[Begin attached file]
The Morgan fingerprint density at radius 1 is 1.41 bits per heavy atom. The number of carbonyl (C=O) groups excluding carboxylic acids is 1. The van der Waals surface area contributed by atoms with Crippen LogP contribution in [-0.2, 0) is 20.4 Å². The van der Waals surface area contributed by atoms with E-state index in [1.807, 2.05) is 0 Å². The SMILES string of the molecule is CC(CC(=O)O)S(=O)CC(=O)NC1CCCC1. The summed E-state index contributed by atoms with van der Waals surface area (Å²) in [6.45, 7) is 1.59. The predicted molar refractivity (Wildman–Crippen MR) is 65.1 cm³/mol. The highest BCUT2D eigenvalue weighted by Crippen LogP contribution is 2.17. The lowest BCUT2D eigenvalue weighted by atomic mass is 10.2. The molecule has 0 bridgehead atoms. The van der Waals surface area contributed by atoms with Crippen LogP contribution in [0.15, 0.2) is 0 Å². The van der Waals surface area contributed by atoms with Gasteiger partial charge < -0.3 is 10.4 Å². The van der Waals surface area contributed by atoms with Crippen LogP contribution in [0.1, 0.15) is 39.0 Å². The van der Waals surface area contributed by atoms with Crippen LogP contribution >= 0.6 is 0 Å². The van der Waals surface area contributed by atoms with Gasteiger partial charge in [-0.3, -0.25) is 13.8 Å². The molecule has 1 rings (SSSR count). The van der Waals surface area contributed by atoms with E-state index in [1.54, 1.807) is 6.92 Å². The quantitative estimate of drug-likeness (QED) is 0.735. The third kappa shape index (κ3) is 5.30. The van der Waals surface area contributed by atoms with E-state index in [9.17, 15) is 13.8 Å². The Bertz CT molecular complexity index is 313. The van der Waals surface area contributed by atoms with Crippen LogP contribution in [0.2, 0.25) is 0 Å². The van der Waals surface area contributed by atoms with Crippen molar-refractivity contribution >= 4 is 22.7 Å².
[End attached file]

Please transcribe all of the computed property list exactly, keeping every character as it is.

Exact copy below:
The Morgan fingerprint density at radius 1 is 1.41 bits per heavy atom. The number of carbonyl (C=O) groups excluding carboxylic acids is 1. The van der Waals surface area contributed by atoms with Crippen LogP contribution in [-0.2, 0) is 20.4 Å². The van der Waals surface area contributed by atoms with E-state index in [1.807, 2.05) is 0 Å². The SMILES string of the molecule is CC(CC(=O)O)S(=O)CC(=O)NC1CCCC1. The summed E-state index contributed by atoms with van der Waals surface area (Å²) in [6.45, 7) is 1.59. The predicted molar refractivity (Wildman–Crippen MR) is 65.1 cm³/mol. The highest BCUT2D eigenvalue weighted by Crippen LogP contribution is 2.17. The lowest BCUT2D eigenvalue weighted by atomic mass is 10.2. The molecule has 0 bridgehead atoms. The van der Waals surface area contributed by atoms with Crippen LogP contribution in [0.15, 0.2) is 0 Å². The van der Waals surface area contributed by atoms with Gasteiger partial charge < -0.3 is 10.4 Å². The van der Waals surface area contributed by atoms with Crippen LogP contribution in [0.1, 0.15) is 39.0 Å². The van der Waals surface area contributed by atoms with Crippen LogP contribution >= 0.6 is 0 Å². The van der Waals surface area contributed by atoms with Gasteiger partial charge in [-0.3, -0.25) is 13.8 Å². The molecule has 1 rings (SSSR count). The van der Waals surface area contributed by atoms with E-state index in [1.54, 1.807) is 6.92 Å². The quantitative estimate of drug-likeness (QED) is 0.735. The third kappa shape index (κ3) is 5.30. The van der Waals surface area contributed by atoms with E-state index in [9.17, 15) is 13.8 Å². The Bertz CT molecular complexity index is 313. The van der Waals surface area contributed by atoms with Crippen LogP contribution in [0.2, 0.25) is 0 Å². The van der Waals surface area contributed by atoms with Crippen molar-refractivity contribution >= 4 is 22.7 Å².